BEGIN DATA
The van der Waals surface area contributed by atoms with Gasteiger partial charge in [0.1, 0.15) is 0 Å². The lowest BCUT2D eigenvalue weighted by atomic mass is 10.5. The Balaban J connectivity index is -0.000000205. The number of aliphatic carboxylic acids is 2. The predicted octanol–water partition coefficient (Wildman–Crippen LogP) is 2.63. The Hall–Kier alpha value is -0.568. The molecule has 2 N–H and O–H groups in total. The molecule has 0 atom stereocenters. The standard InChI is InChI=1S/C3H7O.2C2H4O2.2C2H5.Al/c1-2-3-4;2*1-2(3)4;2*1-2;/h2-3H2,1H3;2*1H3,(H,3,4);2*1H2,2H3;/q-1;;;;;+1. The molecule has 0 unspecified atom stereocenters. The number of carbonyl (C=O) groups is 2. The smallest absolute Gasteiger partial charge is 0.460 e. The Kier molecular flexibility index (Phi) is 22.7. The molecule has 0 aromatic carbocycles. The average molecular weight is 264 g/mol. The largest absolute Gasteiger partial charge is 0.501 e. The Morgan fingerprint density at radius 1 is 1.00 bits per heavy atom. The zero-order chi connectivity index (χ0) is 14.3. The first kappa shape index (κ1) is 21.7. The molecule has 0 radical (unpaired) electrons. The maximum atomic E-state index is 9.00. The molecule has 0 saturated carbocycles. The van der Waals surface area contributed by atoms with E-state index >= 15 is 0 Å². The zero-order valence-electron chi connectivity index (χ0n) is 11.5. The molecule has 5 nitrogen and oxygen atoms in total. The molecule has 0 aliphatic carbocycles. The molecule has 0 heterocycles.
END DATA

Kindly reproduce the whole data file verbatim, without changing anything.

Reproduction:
The van der Waals surface area contributed by atoms with Gasteiger partial charge in [0.1, 0.15) is 0 Å². The lowest BCUT2D eigenvalue weighted by atomic mass is 10.5. The Balaban J connectivity index is -0.000000205. The number of aliphatic carboxylic acids is 2. The predicted octanol–water partition coefficient (Wildman–Crippen LogP) is 2.63. The Hall–Kier alpha value is -0.568. The molecule has 2 N–H and O–H groups in total. The molecule has 0 atom stereocenters. The standard InChI is InChI=1S/C3H7O.2C2H4O2.2C2H5.Al/c1-2-3-4;2*1-2(3)4;2*1-2;/h2-3H2,1H3;2*1H3,(H,3,4);2*1H2,2H3;/q-1;;;;;+1. The molecule has 0 unspecified atom stereocenters. The number of carbonyl (C=O) groups is 2. The smallest absolute Gasteiger partial charge is 0.460 e. The Kier molecular flexibility index (Phi) is 22.7. The molecule has 0 aromatic carbocycles. The average molecular weight is 264 g/mol. The largest absolute Gasteiger partial charge is 0.501 e. The Morgan fingerprint density at radius 1 is 1.00 bits per heavy atom. The zero-order chi connectivity index (χ0) is 14.3. The first kappa shape index (κ1) is 21.7. The molecule has 0 radical (unpaired) electrons. The maximum atomic E-state index is 9.00. The molecule has 0 saturated carbocycles. The van der Waals surface area contributed by atoms with E-state index >= 15 is 0 Å². The zero-order valence-electron chi connectivity index (χ0n) is 11.5. The molecule has 5 nitrogen and oxygen atoms in total. The molecule has 0 aliphatic carbocycles. The molecule has 0 heterocycles.